Raising Kids with a Healthy Body Image

At the onset of a new year, we find ourselves setting intentions and making goals for the twelve months to come. Many of us may want to get “back on track” with fitness or perhaps even set a weight goal for the new year. I often think about how the goals we set as adults, and the surrounding cyclone of body-centric messaging on the covers of magazines, on the radio and online every January affects the growing minds and perspectives of our children.

Body image is far from just a “girls” issue’ or a “women’s issue.” In fact, in my practice I have seen many boys and men who have struggled with body image challenges and low self-esteem stemming from how they perceive their appearance. For girls and women, the issues tend to revolve around striving for an unattainable “standard” that usually involves being thin. For boys and men, it can be more about wanting to look muscular. Here are some suggestions I often share in my practice that you as a parent can take to support the development of a healthy body image in your child.

Easy on the appearance-based praise

As beautiful as we all know our children are, you don’t want your child to feel like they’re earning your love by being “pretty” or “handsome.” Children who receive a lot of appearance-based attention from parents can sometimes mistakenly create the connection that their looks are connected with their worth. Your child needs to feel loved for who they are, for their internal self, with no strings attached, ever. Outward appearance takes many shapes and forms; everyone is unique and that’s part of what makes the world interesting. I suggest aiming for the “five to one rule”: for every time you give an appearance-based compliment, for the next five compliments, focus on inner qualities like: a positive attitude, diligence, creativity, empathy, intelligence or compassion.

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Stay current and show an interest in your child’s life

To support healthy development, parents need to understand what’s going on in the life of their child, as well as what’s happening in the world around them. Think of it as keeping a barometer on what matters to them. How are they feeling, acting? Who are they playing with, what interests them? And what are their peers interested in? It might not seem like much, but simply staying current in the life of your child sets you up to be there for them in a meaningful way, like when it comes to body image.

Establish smart boundaries, online and offline

Boundaries have a lot to do with body image. Why? Because body image has a lot to do with what messages we’re willing to allow into our minds, and the power we choose to give those images we see and the words we hear. Keep an eye on the apps, games and social media your child is using, watching for content or even online friendships that might be doing more harm than good. Don’t be afraid to enforce standards—uninstall an app or game if you don’t think it’s appropriate, and take the time to explain your rationale to your child in a loving, blame-free way. You can also have conversations with your child about balance, about not exclusively liking things, commenting on things, posting things, that are appearance-driven.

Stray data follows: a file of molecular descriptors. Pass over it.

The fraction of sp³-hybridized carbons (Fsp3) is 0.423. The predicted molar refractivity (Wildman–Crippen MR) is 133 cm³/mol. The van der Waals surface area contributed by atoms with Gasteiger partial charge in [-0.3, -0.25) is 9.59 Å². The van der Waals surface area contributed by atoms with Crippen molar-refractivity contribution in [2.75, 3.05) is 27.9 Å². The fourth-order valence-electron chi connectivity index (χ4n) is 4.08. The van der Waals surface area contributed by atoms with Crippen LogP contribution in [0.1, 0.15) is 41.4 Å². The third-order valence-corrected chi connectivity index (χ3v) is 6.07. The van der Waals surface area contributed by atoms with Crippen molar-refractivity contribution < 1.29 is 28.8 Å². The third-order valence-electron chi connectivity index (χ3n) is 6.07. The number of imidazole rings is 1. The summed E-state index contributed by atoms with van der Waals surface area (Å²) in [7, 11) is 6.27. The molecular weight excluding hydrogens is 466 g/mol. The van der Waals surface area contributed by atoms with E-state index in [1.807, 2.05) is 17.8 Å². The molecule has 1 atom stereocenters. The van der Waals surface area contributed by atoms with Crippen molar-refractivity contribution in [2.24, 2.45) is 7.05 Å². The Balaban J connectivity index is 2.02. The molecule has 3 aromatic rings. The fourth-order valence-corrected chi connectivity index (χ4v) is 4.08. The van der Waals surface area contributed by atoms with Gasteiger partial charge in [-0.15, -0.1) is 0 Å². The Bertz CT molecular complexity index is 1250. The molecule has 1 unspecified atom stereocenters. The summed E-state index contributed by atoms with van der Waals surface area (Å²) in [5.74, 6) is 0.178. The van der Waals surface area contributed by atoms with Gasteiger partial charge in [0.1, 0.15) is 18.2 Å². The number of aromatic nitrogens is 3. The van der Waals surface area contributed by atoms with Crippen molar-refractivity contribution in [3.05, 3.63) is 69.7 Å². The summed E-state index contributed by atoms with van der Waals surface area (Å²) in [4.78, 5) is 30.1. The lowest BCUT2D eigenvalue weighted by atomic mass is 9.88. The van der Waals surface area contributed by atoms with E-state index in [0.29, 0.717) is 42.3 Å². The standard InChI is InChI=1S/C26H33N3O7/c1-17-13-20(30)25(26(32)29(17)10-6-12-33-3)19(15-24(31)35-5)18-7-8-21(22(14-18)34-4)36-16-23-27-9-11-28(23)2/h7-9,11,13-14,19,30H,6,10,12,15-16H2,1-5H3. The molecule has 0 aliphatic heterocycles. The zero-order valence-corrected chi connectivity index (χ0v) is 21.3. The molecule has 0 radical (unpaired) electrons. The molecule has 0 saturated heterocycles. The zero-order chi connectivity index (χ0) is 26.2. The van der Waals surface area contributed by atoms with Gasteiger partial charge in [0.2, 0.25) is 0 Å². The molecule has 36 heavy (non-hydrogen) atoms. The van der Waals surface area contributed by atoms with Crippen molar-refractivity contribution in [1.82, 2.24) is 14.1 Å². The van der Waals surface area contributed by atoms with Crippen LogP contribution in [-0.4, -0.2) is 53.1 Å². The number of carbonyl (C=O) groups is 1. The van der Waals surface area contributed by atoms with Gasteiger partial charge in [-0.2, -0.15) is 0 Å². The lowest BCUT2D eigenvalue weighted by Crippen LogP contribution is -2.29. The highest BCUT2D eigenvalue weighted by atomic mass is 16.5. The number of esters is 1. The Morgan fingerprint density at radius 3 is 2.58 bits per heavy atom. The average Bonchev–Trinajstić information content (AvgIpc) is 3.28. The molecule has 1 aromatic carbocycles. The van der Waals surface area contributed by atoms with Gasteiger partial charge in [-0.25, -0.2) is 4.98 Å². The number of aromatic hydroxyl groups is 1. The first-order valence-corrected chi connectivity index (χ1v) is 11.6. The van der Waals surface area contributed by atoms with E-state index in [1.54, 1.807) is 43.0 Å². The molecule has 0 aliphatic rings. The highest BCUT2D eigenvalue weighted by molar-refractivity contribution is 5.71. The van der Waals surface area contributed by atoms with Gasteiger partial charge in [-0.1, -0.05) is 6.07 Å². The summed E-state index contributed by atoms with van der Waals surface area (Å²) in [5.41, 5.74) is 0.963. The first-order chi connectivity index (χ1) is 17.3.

Nurture relationships IRL

When kids are developing relationships with others, they’re practicing empathy, they’re paying attention to the wants and needs of another and they’re considering community.

There’s no better time to build this intrinsically-motivated foundation than during childhood. That’s because they’re still developing that schema, the operating system, hardwiring them to engage with the world in a positive way. Raising your child to see the world as a community, and them being an active participant—a change agent who is connected and belonging—will help to instill that sense of purpose that guards against preoccupation with superficial things like appearance. Ultimately, encouraging friendships is a moderating factor for a healthy self image, but it also helps reframe the narrative about “what really matters.”

Despite the gains made with “body positive” messaging, and a general move as a society towards embracing diversity and celebrating differences, we still have a long way to go. Supporting your child’s development while modeling body-positive behaviour will help mitigate against negative body image influences as they progress into their teens. And what better time to start than the new year?

Dr. Jillian Roberts
Dr. Jillian Robertshttp://drjillianroberts.com/
Dr. Jillian Roberts is a child psychologist, UVic professor and mother. She is the CEO & Founder of FamilySparks and the author of Kids, Sex and Screens: Raising Strong, Resilient Children in the Sexualized Digital Age.